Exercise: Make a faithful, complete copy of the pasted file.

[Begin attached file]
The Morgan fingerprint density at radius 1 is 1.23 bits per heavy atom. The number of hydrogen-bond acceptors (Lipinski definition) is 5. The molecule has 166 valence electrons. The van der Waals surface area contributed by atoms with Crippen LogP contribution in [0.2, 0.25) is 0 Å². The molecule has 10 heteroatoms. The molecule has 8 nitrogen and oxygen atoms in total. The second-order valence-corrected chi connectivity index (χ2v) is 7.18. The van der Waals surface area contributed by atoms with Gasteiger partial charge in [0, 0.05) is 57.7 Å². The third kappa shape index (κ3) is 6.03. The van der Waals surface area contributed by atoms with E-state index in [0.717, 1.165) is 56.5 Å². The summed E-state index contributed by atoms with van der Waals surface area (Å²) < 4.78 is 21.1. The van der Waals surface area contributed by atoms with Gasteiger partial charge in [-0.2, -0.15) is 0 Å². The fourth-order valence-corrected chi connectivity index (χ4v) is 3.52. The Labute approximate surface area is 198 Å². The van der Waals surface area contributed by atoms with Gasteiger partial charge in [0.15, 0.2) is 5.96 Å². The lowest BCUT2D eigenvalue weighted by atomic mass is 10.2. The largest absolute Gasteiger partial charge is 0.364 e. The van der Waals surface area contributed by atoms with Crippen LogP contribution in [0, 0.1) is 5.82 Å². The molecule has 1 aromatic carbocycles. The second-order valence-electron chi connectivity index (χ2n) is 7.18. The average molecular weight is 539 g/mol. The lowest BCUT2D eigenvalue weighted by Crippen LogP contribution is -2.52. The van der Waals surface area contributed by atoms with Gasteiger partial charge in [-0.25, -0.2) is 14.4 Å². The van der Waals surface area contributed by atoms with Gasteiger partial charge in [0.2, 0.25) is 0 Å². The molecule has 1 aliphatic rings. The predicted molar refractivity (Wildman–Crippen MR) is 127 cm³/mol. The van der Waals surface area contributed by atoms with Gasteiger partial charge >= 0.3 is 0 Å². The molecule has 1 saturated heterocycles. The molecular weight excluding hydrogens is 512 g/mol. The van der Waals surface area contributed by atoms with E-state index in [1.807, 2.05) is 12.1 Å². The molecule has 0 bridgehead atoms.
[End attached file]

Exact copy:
The Morgan fingerprint density at radius 1 is 1.23 bits per heavy atom. The number of hydrogen-bond acceptors (Lipinski definition) is 5. The molecule has 166 valence electrons. The van der Waals surface area contributed by atoms with Crippen LogP contribution in [0.2, 0.25) is 0 Å². The molecule has 10 heteroatoms. The molecule has 8 nitrogen and oxygen atoms in total. The second-order valence-corrected chi connectivity index (χ2v) is 7.18. The van der Waals surface area contributed by atoms with Gasteiger partial charge in [0, 0.05) is 57.7 Å². The third kappa shape index (κ3) is 6.03. The van der Waals surface area contributed by atoms with E-state index in [0.717, 1.165) is 56.5 Å². The summed E-state index contributed by atoms with van der Waals surface area (Å²) < 4.78 is 21.1. The van der Waals surface area contributed by atoms with Gasteiger partial charge in [-0.2, -0.15) is 0 Å². The fourth-order valence-corrected chi connectivity index (χ4v) is 3.52. The Labute approximate surface area is 198 Å². The van der Waals surface area contributed by atoms with Gasteiger partial charge in [0.15, 0.2) is 5.96 Å². The lowest BCUT2D eigenvalue weighted by atomic mass is 10.2. The largest absolute Gasteiger partial charge is 0.364 e. The van der Waals surface area contributed by atoms with Crippen LogP contribution in [0, 0.1) is 5.82 Å². The molecule has 1 aromatic carbocycles. The second-order valence-electron chi connectivity index (χ2n) is 7.18. The average molecular weight is 539 g/mol. The lowest BCUT2D eigenvalue weighted by Crippen LogP contribution is -2.52. The van der Waals surface area contributed by atoms with Gasteiger partial charge in [-0.25, -0.2) is 14.4 Å². The van der Waals surface area contributed by atoms with Gasteiger partial charge in [0.2, 0.25) is 0 Å². The molecule has 1 aliphatic rings. The predicted molar refractivity (Wildman–Crippen MR) is 127 cm³/mol. The van der Waals surface area contributed by atoms with Gasteiger partial charge >= 0.3 is 0 Å². The molecule has 1 saturated heterocycles. The molecular weight excluding hydrogens is 512 g/mol. The van der Waals surface area contributed by atoms with E-state index in [1.807, 2.05) is 12.1 Å². The molecule has 0 bridgehead atoms.